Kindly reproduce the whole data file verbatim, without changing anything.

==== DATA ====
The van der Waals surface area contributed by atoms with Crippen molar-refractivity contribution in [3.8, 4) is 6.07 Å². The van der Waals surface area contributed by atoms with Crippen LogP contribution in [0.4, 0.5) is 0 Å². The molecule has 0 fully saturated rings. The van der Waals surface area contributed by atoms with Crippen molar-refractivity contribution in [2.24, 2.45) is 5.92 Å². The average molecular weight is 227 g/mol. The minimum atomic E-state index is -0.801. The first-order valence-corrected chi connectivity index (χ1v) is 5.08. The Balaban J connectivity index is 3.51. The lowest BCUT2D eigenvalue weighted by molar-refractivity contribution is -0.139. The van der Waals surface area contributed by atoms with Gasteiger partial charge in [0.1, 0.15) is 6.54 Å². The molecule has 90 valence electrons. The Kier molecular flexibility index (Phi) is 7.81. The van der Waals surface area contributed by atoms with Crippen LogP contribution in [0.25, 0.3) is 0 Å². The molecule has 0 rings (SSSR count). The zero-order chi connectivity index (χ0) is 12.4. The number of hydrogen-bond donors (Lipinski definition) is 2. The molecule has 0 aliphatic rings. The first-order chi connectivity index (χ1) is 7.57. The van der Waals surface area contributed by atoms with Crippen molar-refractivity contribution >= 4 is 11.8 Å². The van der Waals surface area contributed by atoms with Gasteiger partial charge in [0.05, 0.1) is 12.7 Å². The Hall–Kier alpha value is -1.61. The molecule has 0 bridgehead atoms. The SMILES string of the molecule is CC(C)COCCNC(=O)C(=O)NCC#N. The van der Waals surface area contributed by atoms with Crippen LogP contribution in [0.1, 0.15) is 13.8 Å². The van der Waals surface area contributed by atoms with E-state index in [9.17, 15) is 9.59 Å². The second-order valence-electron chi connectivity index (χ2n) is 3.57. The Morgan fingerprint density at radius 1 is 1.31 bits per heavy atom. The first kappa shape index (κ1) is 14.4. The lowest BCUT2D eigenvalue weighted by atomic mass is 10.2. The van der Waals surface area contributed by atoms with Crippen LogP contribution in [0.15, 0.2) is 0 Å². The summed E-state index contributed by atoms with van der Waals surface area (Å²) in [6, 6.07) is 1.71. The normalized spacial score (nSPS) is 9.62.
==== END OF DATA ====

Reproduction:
The van der Waals surface area contributed by atoms with Crippen molar-refractivity contribution in [3.8, 4) is 6.07 Å². The van der Waals surface area contributed by atoms with Crippen LogP contribution in [0.4, 0.5) is 0 Å². The molecule has 0 fully saturated rings. The van der Waals surface area contributed by atoms with Crippen molar-refractivity contribution in [2.24, 2.45) is 5.92 Å². The average molecular weight is 227 g/mol. The minimum atomic E-state index is -0.801. The first-order valence-corrected chi connectivity index (χ1v) is 5.08. The Balaban J connectivity index is 3.51. The lowest BCUT2D eigenvalue weighted by molar-refractivity contribution is -0.139. The van der Waals surface area contributed by atoms with Gasteiger partial charge in [0.1, 0.15) is 6.54 Å². The molecule has 90 valence electrons. The Kier molecular flexibility index (Phi) is 7.81. The van der Waals surface area contributed by atoms with Crippen LogP contribution in [0.25, 0.3) is 0 Å². The molecule has 0 rings (SSSR count). The zero-order chi connectivity index (χ0) is 12.4. The number of hydrogen-bond donors (Lipinski definition) is 2. The molecule has 0 aliphatic rings. The first-order chi connectivity index (χ1) is 7.57. The van der Waals surface area contributed by atoms with Crippen molar-refractivity contribution >= 4 is 11.8 Å². The van der Waals surface area contributed by atoms with Gasteiger partial charge in [0.05, 0.1) is 12.7 Å². The Hall–Kier alpha value is -1.61. The molecule has 0 bridgehead atoms. The SMILES string of the molecule is CC(C)COCCNC(=O)C(=O)NCC#N. The van der Waals surface area contributed by atoms with Crippen LogP contribution in [0.1, 0.15) is 13.8 Å². The van der Waals surface area contributed by atoms with E-state index in [9.17, 15) is 9.59 Å². The second-order valence-electron chi connectivity index (χ2n) is 3.57. The Morgan fingerprint density at radius 1 is 1.31 bits per heavy atom. The first kappa shape index (κ1) is 14.4. The lowest BCUT2D eigenvalue weighted by atomic mass is 10.2. The van der Waals surface area contributed by atoms with Crippen LogP contribution in [0.15, 0.2) is 0 Å². The summed E-state index contributed by atoms with van der Waals surface area (Å²) in [6, 6.07) is 1.71. The normalized spacial score (nSPS) is 9.62.